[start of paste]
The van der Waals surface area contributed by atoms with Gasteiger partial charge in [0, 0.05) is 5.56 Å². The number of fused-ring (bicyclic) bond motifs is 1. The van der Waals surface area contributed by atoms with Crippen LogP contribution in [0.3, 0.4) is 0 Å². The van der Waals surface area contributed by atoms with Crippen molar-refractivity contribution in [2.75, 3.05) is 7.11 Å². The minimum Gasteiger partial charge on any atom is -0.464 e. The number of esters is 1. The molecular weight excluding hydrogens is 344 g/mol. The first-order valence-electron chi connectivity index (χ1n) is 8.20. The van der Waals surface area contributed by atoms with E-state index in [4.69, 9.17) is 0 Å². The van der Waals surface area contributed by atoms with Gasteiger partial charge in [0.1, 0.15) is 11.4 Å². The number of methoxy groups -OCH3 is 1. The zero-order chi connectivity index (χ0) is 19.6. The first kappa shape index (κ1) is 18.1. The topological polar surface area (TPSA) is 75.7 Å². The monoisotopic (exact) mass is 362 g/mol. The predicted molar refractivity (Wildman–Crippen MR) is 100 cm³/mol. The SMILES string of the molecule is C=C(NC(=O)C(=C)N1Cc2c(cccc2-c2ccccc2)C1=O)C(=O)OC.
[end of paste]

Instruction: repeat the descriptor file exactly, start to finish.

The van der Waals surface area contributed by atoms with Gasteiger partial charge in [0, 0.05) is 5.56 Å². The number of fused-ring (bicyclic) bond motifs is 1. The van der Waals surface area contributed by atoms with Crippen LogP contribution in [0.3, 0.4) is 0 Å². The van der Waals surface area contributed by atoms with Crippen molar-refractivity contribution in [2.75, 3.05) is 7.11 Å². The minimum Gasteiger partial charge on any atom is -0.464 e. The number of esters is 1. The molecular weight excluding hydrogens is 344 g/mol. The first-order valence-electron chi connectivity index (χ1n) is 8.20. The van der Waals surface area contributed by atoms with E-state index in [4.69, 9.17) is 0 Å². The van der Waals surface area contributed by atoms with Gasteiger partial charge in [0.1, 0.15) is 11.4 Å². The number of methoxy groups -OCH3 is 1. The zero-order chi connectivity index (χ0) is 19.6. The first kappa shape index (κ1) is 18.1. The topological polar surface area (TPSA) is 75.7 Å². The monoisotopic (exact) mass is 362 g/mol. The predicted molar refractivity (Wildman–Crippen MR) is 100 cm³/mol. The SMILES string of the molecule is C=C(NC(=O)C(=C)N1Cc2c(cccc2-c2ccccc2)C1=O)C(=O)OC.